Density plot

As known as Kernel density plots, they serve to visualize the distribution of data in a continuous interval. This type of graphics is a variation of the histograms where the shape of the distribution is smoothly represented.

  • Example: Distribution of the age of Titanic passengers



The boxplots or whisker plots serve to represent a variable or characteristic depending on its range and its quartiles.

Note: The quartiles are the values that divide a list of ordered numbers into 4 parts in equal percentages

The boxplot consists of a box that includes the data from the first quartile (Q1 - 25% of the data under it) to the third quartile (Q3 - 75% of the data under it) of the values ​​of the variable represented (Interquartile Range - IQR). Within said box, the median is represented with an horizontal line and optionally, the average is represented by an asterisk or a star.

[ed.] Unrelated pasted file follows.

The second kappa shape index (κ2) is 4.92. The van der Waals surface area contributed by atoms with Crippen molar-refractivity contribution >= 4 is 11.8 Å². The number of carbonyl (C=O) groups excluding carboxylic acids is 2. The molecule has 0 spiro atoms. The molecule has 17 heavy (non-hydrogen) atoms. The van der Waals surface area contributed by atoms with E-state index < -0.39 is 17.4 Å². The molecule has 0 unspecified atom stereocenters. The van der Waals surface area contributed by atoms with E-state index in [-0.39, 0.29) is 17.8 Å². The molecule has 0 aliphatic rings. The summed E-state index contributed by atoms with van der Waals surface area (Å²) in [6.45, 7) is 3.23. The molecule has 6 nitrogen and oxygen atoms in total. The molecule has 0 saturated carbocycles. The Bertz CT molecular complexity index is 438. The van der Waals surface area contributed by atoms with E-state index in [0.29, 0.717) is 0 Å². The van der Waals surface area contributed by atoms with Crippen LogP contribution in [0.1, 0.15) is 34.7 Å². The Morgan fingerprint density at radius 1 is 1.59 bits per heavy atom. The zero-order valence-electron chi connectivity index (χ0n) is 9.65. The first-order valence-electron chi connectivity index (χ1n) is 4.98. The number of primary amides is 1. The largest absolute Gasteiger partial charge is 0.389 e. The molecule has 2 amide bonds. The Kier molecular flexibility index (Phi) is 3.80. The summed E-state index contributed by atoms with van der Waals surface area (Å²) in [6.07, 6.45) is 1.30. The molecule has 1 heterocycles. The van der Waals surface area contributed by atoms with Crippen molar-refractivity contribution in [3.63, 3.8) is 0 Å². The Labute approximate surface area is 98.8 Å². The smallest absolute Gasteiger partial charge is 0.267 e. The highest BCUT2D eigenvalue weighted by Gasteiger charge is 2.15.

In addition to the box, this plot also shows 2 horizontal lines (or “fences”) that represent the maximum and minimum typical values ​​of our variable, and from which the outliers ​​of the distribution are visualized using points.

Statistical note: The outliers are those that are numerically distant from the rest of the data of the variable. Taking the Interquartile Range (IQR), outliers ​​are considered those that are below Q1 - 1.5 IQR or above Q3 + 1.5 IQR.

  • Example: Distribution of Titanic passengers by age


Violin plots